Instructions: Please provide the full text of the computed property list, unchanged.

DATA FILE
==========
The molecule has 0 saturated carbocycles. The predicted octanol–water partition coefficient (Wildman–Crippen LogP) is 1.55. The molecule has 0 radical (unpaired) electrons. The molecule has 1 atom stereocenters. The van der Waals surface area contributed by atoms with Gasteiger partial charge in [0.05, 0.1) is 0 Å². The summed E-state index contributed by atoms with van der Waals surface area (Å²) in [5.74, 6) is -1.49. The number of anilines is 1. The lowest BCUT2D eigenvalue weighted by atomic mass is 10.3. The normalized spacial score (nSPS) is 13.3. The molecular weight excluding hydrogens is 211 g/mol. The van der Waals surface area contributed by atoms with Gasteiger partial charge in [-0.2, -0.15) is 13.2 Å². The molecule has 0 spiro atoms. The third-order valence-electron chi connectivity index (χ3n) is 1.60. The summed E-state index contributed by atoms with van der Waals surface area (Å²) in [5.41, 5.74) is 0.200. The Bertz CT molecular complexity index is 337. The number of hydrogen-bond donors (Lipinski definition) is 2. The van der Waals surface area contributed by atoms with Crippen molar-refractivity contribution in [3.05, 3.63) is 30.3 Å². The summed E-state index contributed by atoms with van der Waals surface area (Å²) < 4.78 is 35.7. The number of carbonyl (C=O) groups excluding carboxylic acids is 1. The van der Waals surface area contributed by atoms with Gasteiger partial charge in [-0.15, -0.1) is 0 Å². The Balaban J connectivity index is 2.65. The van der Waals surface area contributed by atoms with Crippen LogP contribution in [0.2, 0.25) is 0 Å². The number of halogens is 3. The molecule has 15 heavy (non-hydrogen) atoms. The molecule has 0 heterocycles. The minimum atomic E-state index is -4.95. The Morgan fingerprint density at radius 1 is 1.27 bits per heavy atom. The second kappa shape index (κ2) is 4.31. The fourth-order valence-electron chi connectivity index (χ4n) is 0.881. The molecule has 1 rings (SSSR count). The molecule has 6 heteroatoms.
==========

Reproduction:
The molecule has 0 saturated carbocycles. The predicted octanol–water partition coefficient (Wildman–Crippen LogP) is 1.55. The molecule has 0 radical (unpaired) electrons. The molecule has 1 atom stereocenters. The van der Waals surface area contributed by atoms with Gasteiger partial charge in [0.05, 0.1) is 0 Å². The summed E-state index contributed by atoms with van der Waals surface area (Å²) in [5.74, 6) is -1.49. The number of anilines is 1. The lowest BCUT2D eigenvalue weighted by atomic mass is 10.3. The normalized spacial score (nSPS) is 13.3. The molecular weight excluding hydrogens is 211 g/mol. The van der Waals surface area contributed by atoms with Gasteiger partial charge in [-0.2, -0.15) is 13.2 Å². The molecule has 0 spiro atoms. The third-order valence-electron chi connectivity index (χ3n) is 1.60. The summed E-state index contributed by atoms with van der Waals surface area (Å²) in [5.41, 5.74) is 0.200. The Bertz CT molecular complexity index is 337. The number of hydrogen-bond donors (Lipinski definition) is 2. The van der Waals surface area contributed by atoms with Crippen molar-refractivity contribution in [3.05, 3.63) is 30.3 Å². The summed E-state index contributed by atoms with van der Waals surface area (Å²) < 4.78 is 35.7. The number of carbonyl (C=O) groups excluding carboxylic acids is 1. The van der Waals surface area contributed by atoms with Gasteiger partial charge in [-0.15, -0.1) is 0 Å². The Balaban J connectivity index is 2.65. The van der Waals surface area contributed by atoms with Crippen LogP contribution in [0.2, 0.25) is 0 Å². The number of halogens is 3. The molecule has 15 heavy (non-hydrogen) atoms. The molecule has 0 heterocycles. The minimum atomic E-state index is -4.95. The Morgan fingerprint density at radius 1 is 1.27 bits per heavy atom. The second kappa shape index (κ2) is 4.31. The fourth-order valence-electron chi connectivity index (χ4n) is 0.881. The molecule has 1 rings (SSSR count). The molecule has 6 heteroatoms.